Dietary changes represent ‘growing priority’ for GI symptom relief, cancer prevention



Disclosures: Shin reports no relevant financial disclosures.

We were unable to process your request. Please try again later. If you continue to have this issue please contact

We have long known that our diets affect our health, but many questions remain about diet’s impact on conditions like cancer and its potential value in treating a wide variety of health conditions.

Two studies presented recently at Digestive Disease Week 2022 shed further light on these connections. Although they examine two different conditions — irritable bowel syndrome and colorectal cancer precursors — both tell us more about the impact of diet on health and particularly our gut health.

Andrea Shin

Ultra-processed foods and cancer risk

Growing evidence indicates that a diet high in ultra-processed foods can be detrimental to health. These foods include salty or sugary snacks; refined carbohydrates, such as white breads and pasta; sugar-sweetened beverages; cheeses; and processed meats. We know that eating too much of them can lead to weight gain, heart disease and diabetes, but a recent study suggests a concerning link between consuming these foods and developing polyps in the colon, which are precursors of CRC.

In their study, Mingyang SongMBBS, ScDof the Harvard TH Chan School of Public Health, and colleagues found a link between ultra-processed foods and polyps that form in the colon and can become cancerous if not removed. Using data from the Nurses’ Health Study (NHS), NHS II and the Health Professionals Follow-up Study, the researchers analyzed records of more than 144,000 patients who had undergone at least one colon screening, such as a colonoscopy, and were followed for 18 to 20 years until diagnosed with colon polyps.

They also assessed patients’ diets by surveying them every 4 years to understand how regularly they consume ultra-processed foods. Those who ate the largest amount of these foods had a greater risk of polyps. Processed meats had the strongest association with higher-risk polyps . Song and colleagues concluded that higher consumption of ultra-processed foods can lead to an increased risk for developing polyps — suggesting that this may be a modifiable dietary target for early prevention of CRC.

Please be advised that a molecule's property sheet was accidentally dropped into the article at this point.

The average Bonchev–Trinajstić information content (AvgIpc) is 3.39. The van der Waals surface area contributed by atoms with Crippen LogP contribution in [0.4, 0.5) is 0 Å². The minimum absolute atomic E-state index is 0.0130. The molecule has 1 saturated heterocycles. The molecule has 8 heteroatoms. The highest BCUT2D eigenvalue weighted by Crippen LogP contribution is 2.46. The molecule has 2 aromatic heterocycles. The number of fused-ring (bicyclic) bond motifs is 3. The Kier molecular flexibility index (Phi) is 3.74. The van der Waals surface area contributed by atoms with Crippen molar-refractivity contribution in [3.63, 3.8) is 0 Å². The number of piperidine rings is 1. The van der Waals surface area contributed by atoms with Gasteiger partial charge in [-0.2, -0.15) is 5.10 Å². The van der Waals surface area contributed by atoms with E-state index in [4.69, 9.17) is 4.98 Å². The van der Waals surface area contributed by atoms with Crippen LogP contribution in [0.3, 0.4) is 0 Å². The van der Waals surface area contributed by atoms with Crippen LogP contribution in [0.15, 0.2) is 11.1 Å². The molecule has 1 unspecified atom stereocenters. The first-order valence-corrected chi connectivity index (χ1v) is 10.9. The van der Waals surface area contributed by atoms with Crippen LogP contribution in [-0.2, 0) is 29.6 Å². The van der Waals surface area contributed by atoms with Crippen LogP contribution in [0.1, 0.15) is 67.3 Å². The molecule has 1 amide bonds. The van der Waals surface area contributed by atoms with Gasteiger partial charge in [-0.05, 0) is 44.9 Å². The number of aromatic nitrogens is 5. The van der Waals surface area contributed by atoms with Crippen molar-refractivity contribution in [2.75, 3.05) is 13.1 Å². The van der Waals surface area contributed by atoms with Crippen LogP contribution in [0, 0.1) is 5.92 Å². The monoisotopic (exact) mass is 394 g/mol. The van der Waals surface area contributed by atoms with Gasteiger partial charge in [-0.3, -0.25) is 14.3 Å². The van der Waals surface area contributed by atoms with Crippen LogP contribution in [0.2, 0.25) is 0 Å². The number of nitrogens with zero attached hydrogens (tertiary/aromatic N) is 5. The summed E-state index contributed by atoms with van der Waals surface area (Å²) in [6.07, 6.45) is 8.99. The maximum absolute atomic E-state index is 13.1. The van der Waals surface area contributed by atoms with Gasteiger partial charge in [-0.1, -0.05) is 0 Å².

Exactly how ultra-processed foods might lead to colon polyps is still unclear. One theory suggests that poor diet and increased consumption of these foods could alter the ways that microbes in our gut obtain the nutrients they need or the way that microbes are structured within the gut. This may shift our gut microbiome so that it generates higher levels of harmful metabolites that could promote the development of polyps or even cancer.

Diet as treatment

While our diets can contribute to negative health effects, they can also improve our health, and scientists are exploring ways that diet can actually help treat certain digestive conditions.

Another recent study shows how diet can help alleviate symptoms for patients with IBS. Sanna Nybacka, RD, PhDof the department of molecular and clinical medicine at the University of Gothenburg in Sweden, and colleagues conducted a randomized, controlled clinical trial to compare the effects of two diets and medical treatment on IBS symptoms. Nearly 300 adults with IBS were split into three groups : One group was assigned to receive IBS medication, the second to eat a low-carbohydrate diet and the third to eat a diet low in sugars that may cause gastrointestinal distress [(fermentable oligo-, di- and monosaccharides and polyols (FODMAP)].

After 4 weeks, IBS symptoms had improved for all three groups, but the two dietary groups experienced greater improvement than those who received medical treatment. More than 70% of those in the dietary groups had a significant reduction in symptoms, and nearly 50% reduced their symptoms by half. The researchers concluded that these results suggest dietary changes may be considered as a first-line treatment for IBS.

Our understanding of diet-based approaches for treating patients with IBS continues to evolve, and it is a growing priority to use dietary changes for IBS symptom relief. But since many medications are available for IBS, dietary approaches may still be somewhat underutilized. However, it is important to note that these options are not mutually exclusive. Personalized, effective treatments for IBS may involve diet-based strategies as well as medications.

Together, these two new studies add to our growing understanding that long-term dietary patterns — and even short-term dietary changes — may have a substantial impact on GI health, function and symptoms. At your next visit, talk with your patient about dietary changes that may be helpful for them and their gut health.

For more information:

Andrea Shin, MD, MSis an assistant professor of medicine and the Philip J. Snodgrass Scholar in Gastroenterology and Liver Disorders at Indiana University School of Medicine.

Leave a Reply

Your email address will not be published.